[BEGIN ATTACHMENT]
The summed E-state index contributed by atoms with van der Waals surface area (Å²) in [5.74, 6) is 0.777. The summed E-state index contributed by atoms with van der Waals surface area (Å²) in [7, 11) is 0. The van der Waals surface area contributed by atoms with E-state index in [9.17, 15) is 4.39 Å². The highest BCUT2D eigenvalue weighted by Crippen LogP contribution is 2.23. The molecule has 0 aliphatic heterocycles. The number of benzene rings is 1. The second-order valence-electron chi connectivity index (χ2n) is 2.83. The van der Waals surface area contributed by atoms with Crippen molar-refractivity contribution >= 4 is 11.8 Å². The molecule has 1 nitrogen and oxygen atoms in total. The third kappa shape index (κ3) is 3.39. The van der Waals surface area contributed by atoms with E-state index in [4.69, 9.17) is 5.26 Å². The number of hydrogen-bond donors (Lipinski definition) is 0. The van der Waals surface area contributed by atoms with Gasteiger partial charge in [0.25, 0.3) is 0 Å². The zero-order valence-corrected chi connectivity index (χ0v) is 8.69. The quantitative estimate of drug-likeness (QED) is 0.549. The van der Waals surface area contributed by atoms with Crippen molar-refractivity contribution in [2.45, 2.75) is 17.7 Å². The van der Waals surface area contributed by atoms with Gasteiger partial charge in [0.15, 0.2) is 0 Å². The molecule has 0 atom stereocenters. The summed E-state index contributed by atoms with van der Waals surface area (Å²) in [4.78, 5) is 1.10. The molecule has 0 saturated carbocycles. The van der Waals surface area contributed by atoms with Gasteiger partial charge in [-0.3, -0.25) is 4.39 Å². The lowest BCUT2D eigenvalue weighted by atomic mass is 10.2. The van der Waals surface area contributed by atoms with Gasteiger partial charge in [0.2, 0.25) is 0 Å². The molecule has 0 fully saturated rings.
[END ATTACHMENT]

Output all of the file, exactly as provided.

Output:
The summed E-state index contributed by atoms with van der Waals surface area (Å²) in [5.74, 6) is 0.777. The summed E-state index contributed by atoms with van der Waals surface area (Å²) in [7, 11) is 0. The van der Waals surface area contributed by atoms with E-state index in [9.17, 15) is 4.39 Å². The highest BCUT2D eigenvalue weighted by Crippen LogP contribution is 2.23. The molecule has 0 aliphatic heterocycles. The number of benzene rings is 1. The second-order valence-electron chi connectivity index (χ2n) is 2.83. The van der Waals surface area contributed by atoms with Crippen molar-refractivity contribution >= 4 is 11.8 Å². The molecule has 1 nitrogen and oxygen atoms in total. The third kappa shape index (κ3) is 3.39. The van der Waals surface area contributed by atoms with E-state index in [4.69, 9.17) is 5.26 Å². The number of hydrogen-bond donors (Lipinski definition) is 0. The van der Waals surface area contributed by atoms with Gasteiger partial charge in [0.25, 0.3) is 0 Å². The zero-order valence-corrected chi connectivity index (χ0v) is 8.69. The quantitative estimate of drug-likeness (QED) is 0.549. The van der Waals surface area contributed by atoms with Crippen molar-refractivity contribution in [2.45, 2.75) is 17.7 Å². The van der Waals surface area contributed by atoms with Gasteiger partial charge in [0.15, 0.2) is 0 Å². The molecule has 0 atom stereocenters. The summed E-state index contributed by atoms with van der Waals surface area (Å²) in [4.78, 5) is 1.10. The molecule has 0 saturated carbocycles. The van der Waals surface area contributed by atoms with Gasteiger partial charge in [-0.3, -0.25) is 4.39 Å². The lowest BCUT2D eigenvalue weighted by atomic mass is 10.2. The van der Waals surface area contributed by atoms with Gasteiger partial charge in [0.2, 0.25) is 0 Å². The molecule has 0 fully saturated rings.